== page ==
External Observations. Relationships with external stakeholders are quite a bit different than relationships with internal stakeholders. This is not breaking news. All of the steps shared in the previous section are made possible by the unique nature and value proposition of the employer-employee relationship. So how does an organization engage external stakeholders to serve as observers for potential threats to the enterprise? It does so exactly as we have already learned in this course – by taking the time to understand the interests of each and building relationships with them.

Consider how your organization gets feedback on its products and services from customers. How does it learn about what customers are buying; what they like best about your offerings; what they like least; and what they would change if they could? These are the types of questions being asked today of customers in just about every sector. Customer feedback has become a primary source for product development and innovation. Shouldn’t this well-established feedback loop with customers include an opportunity to collect information on threats to the organization? Of course, it should!

Customers have demonstrated a willingness to share their thoughts and feedback in any number of forums. They will respond to surveys, post comments on websites, and many are happy to participate in focus groups or on discussion panels. As a high stakes leader, your threat detection efforts might benefit considerably by leveraging these connections to not only get feedback on product features and future innovations, but also on customer concerns and minor incidents involving your products. Second only to your employees in their willingness to help your company succeed, customers can be an exceptional resource in your threat identification efforts.

Can your other external stakeholders also support your external observation and threat detection efforts? They certainly can. As with your customers, strong relationships can create opportunities to both formally and informally solicit observations and receive feedback that can be useful to your organization. While we won’t explore this concept further here, consider what you could be doing with your external stakeholders to more effectively engage them to help you learn as much as you can about opportunities to make your company better and ways to more effectively identify potential issues that could grow into full blown crises.

Preparing for Unexpected Events

Here, it’s worth briefly considering why resilience requires some dedicated effort in this regard, to be as prepared as possible for the inevitable crisis that lies ahead.

According to Dr. Duchek’s research,

“Being prepared means that a firm or agency is equipped to deal with unforeseen adversity and it is ready to capitalize on unexpected opportunities.” This means that preparation capabilities help to develop resources that are necessary in times of crisis (e.g., suitable recovery plans, effective relationships, and mutual understanding). Important insights into this part of resilience can be gained from risk management, emergency planning, and business continuity management (BCM). Especially BCM — as a recent evolution of risk-based practice — provides important insights into how organizations can prepare for critical events; for example, how organizations can develop suitable recovery plans for previously identified critical business operations. Training and simulation practices can ensure that the benefits and objectives of such plans are achieved. However, it is not solely the developed plans and formal procedures that prepare organizations for the great variety of unexpected events. Such events often do not correspond with planning assumptions and require intuitive acting and ad hoc decisions. “The most important benefit of preparing the plan is the growing of effective relationships and mutual understanding among those involved in the plan preparation process.” Thus, preparation does not mean planning for the unexpected—this is impossible. Rather, it means that organizations prepare without knowing if, when, or where an unexpected event will occur in the future.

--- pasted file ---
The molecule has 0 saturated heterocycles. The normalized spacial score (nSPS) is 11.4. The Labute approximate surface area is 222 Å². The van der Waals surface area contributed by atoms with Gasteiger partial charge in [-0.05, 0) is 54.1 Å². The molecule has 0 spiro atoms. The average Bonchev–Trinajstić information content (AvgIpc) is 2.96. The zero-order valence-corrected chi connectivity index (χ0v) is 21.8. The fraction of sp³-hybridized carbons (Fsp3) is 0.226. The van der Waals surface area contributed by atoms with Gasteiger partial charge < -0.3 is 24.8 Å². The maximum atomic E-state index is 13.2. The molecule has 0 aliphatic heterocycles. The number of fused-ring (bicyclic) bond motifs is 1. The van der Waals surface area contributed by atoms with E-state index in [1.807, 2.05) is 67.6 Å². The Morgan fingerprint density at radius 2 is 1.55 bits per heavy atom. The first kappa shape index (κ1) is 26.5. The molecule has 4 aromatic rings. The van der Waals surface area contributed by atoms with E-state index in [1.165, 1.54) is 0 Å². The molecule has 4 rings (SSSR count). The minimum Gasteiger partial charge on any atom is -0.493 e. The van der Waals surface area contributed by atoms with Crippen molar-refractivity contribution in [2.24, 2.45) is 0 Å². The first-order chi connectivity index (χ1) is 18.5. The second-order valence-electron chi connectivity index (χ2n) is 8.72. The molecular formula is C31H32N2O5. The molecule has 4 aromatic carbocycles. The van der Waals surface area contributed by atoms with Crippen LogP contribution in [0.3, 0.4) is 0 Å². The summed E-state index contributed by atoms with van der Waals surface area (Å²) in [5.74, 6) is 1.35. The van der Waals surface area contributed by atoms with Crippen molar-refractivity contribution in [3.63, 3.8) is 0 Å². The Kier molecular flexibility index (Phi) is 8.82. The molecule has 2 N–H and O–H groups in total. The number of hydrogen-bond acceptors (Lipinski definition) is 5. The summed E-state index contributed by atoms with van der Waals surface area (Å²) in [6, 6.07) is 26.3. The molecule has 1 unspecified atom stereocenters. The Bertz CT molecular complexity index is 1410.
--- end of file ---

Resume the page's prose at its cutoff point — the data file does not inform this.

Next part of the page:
It should be clear that two very important processes take place in the Anticipation stage of the resilience model presented in this activity. The first is that observations and threat detection efforts can increase organizational resilience by helping organizations identify and address potentially threatening issues before they can reach crisis-level. The second is that organizations must create mechanisms to deal with crises when they do appear, as threat detection efforts will not create an impenetrable barrier against them.

What can you and your organization do to improve the effectiveness of your Anticipation efforts?

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High Stakes Leadership: Leading in Times of Crisis